Bitcoin and other cryptocurrencies are "not a very good version of money" due to their volatile nature, the deputy governor of Sweden's central bank said Thursday.
Cecilia Skingsley said that digital currencies were not an efficient store of value or means of exchange, but conceded that they could be called assets instead.
"In my view, cryptocurrencies, bitcoin and the others — the way I've seen them so far — they don't meet the criteria to be called money," the Riksbank deputy said at the World Economic Forum (WEF) in Davos, Switzerland.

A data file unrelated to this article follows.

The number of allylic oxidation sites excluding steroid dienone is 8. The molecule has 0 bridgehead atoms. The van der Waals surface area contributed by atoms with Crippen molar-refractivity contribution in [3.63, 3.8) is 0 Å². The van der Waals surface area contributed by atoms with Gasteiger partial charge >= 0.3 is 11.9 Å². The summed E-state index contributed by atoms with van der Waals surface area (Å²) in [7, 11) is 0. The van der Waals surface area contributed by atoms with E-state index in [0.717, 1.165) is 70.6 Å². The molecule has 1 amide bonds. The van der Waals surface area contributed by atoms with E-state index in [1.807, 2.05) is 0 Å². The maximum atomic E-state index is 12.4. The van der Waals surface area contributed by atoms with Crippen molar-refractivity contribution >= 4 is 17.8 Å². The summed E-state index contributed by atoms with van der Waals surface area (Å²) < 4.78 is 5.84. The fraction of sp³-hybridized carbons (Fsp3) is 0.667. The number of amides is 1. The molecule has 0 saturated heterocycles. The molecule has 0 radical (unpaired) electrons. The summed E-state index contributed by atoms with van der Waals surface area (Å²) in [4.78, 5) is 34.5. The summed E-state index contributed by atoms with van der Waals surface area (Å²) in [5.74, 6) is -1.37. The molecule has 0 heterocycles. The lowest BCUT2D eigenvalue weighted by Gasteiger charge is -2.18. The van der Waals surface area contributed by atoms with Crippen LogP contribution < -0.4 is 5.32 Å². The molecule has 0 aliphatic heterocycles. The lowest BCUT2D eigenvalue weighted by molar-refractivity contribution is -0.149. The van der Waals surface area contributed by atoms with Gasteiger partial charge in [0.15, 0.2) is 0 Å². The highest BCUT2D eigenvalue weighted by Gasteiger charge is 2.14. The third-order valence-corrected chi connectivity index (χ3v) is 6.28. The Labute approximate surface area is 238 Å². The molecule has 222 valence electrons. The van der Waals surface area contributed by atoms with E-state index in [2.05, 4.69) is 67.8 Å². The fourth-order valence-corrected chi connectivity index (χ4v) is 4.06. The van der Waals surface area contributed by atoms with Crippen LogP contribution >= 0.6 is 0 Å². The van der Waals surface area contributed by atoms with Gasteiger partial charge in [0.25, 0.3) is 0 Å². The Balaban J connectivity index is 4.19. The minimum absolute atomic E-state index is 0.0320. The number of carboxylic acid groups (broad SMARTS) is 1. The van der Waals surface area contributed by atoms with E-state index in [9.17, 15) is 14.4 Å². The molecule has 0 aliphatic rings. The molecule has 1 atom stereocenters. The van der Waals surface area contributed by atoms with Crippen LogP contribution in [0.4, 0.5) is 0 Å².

"They can be called an asset, fine, but they are not a very good version of money because it's not a very stable store of value where they fluctuate a lot. And it's not a very efficient medium of exchange because you don't buy your groceries with bitcoin."
Referring to the historical development of money and currencies from dated methods like copper and gold, Skingsley defined "good money" as a stable store of value with enough demand within a country or currency union.
Virtual currencies have come under fire from both bankers and regulators recently due to concerns of wild price swings and illegal activities like money laundering.